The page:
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Old 20th March 2019
Lives for gear
Originally Posted by ilalin View Post
I respectfully disagree.
When talking about 'ports' I mean the so called 'bass reflex' system where vents are used to increase the perceived frequency response down to 50Hz so that small speakers sound beefier.
From what I learned, the problem is that this type of porting does help extend the frequency response down to 50Hz but beyond the response drops down steeply. So, a bass note that is moving around this spectrum will have an uneven perceived volume response. This makes it much harder to judge and obtain a solid and even bass line.
This would be a big 'NO' in electronic music employing sub-bass or certain instruments that go down to 20Hz like pianos and organs. In other words, a kick bass' energy in the 30Hz region might be 12dB lower than the 50Hz region, therefore making it a complete mess when the mix is listened in a different mixing environment.
Some other porting anomalies include, resonant frequency which a test signal will not show because it is different than music waveforms or percussive sound with fast transients, or ringing of the port that can cover a fundamental frequency. Furthermore, the port can resonate at various frequencies causing smearing and artifacts along the whole frequency spectrum not just low ones.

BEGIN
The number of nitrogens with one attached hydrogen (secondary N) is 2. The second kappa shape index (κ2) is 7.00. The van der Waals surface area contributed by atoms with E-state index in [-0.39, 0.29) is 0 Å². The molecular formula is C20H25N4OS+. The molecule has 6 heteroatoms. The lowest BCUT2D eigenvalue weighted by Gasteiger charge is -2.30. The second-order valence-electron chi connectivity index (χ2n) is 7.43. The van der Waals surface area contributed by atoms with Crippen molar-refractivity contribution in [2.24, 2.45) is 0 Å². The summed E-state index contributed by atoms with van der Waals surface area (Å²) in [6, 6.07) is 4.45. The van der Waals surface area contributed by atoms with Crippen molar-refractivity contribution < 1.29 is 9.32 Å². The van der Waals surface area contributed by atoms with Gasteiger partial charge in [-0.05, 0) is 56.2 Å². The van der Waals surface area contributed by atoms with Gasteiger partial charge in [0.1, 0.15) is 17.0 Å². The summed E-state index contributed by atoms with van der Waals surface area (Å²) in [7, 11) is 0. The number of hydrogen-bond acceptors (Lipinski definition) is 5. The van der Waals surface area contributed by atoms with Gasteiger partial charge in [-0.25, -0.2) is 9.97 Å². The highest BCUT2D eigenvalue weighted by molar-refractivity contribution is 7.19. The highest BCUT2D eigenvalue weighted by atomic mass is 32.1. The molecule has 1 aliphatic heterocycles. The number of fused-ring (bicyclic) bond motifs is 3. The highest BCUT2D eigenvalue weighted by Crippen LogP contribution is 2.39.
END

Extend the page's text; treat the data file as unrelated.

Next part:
In my opinion, for serious mixing, it is better to have non-ported monitors coupled with the sub and a treated room not only with acoustic foam but bass traps also.
Now, this is expensive, but well worth the investment, if this is a business you're relying on.
A good example is the timeless popularity of Yamaha NS10's which are not ported. Of course, it is impossible to judge the bass just using these but the midrange comes in focus amazingly well due to less above mentioned artifacts. As Bob Katz would say after all: 'Midrange is the key'

Have to agree on some of this.

I have not used any high-end monitors, but for sure the Shape 65's give me a much better representation of the low end in a mix (and I mix mostly Hip Hop), than for instance a monitor that plays lower but has a bass port. The bass roll-off is less steep and the whole impression is much tighter, so I can clearly hear where the kick is punching and where the meat of the bass is and easily carve the two out. I've never been able to do that with a ported monitor. Also, the low-end response is faster, which again helps with positioning the level of the kick or a punchy bassline and setting compression for instance. It's to the point that I hardly need to turn on my sub or use my headphones to check what's going on these days.

Saying all that the highest end monitors I've experienced are the Focal Solo's. So maybe further up the chain, the difference is closer or matched. But my instincts say yeah closer but not matched.. thinking through the logic.